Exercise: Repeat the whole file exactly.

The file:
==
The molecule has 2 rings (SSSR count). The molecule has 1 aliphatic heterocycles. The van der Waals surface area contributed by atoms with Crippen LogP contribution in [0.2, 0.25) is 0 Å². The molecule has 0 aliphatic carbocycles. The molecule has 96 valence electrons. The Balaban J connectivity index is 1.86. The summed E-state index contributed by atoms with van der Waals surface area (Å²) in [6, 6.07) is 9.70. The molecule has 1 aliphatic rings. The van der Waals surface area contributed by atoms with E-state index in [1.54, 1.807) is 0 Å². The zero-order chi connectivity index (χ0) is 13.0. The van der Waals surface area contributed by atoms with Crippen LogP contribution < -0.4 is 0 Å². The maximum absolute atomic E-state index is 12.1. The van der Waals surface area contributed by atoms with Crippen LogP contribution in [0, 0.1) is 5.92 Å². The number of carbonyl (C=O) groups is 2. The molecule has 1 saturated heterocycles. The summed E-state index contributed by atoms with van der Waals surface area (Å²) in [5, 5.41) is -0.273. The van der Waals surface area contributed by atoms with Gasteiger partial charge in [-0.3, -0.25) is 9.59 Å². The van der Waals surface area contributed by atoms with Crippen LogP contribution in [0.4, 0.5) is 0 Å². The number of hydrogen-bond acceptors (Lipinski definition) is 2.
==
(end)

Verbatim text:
The molecule has 2 rings (SSSR count). The molecule has 1 aliphatic heterocycles. The van der Waals surface area contributed by atoms with Crippen LogP contribution in [0.2, 0.25) is 0 Å². The molecule has 0 aliphatic carbocycles. The molecule has 96 valence electrons. The Balaban J connectivity index is 1.86. The summed E-state index contributed by atoms with van der Waals surface area (Å²) in [6, 6.07) is 9.70. The molecule has 1 aliphatic rings. The van der Waals surface area contributed by atoms with E-state index in [1.54, 1.807) is 0 Å². The zero-order chi connectivity index (χ0) is 13.0. The van der Waals surface area contributed by atoms with Crippen LogP contribution < -0.4 is 0 Å². The maximum absolute atomic E-state index is 12.1. The van der Waals surface area contributed by atoms with Crippen LogP contribution in [0, 0.1) is 5.92 Å². The number of carbonyl (C=O) groups is 2. The molecule has 1 saturated heterocycles. The summed E-state index contributed by atoms with van der Waals surface area (Å²) in [5, 5.41) is -0.273. The van der Waals surface area contributed by atoms with Gasteiger partial charge in [-0.3, -0.25) is 9.59 Å². The van der Waals surface area contributed by atoms with Crippen LogP contribution in [0.4, 0.5) is 0 Å². The number of hydrogen-bond acceptors (Lipinski definition) is 2.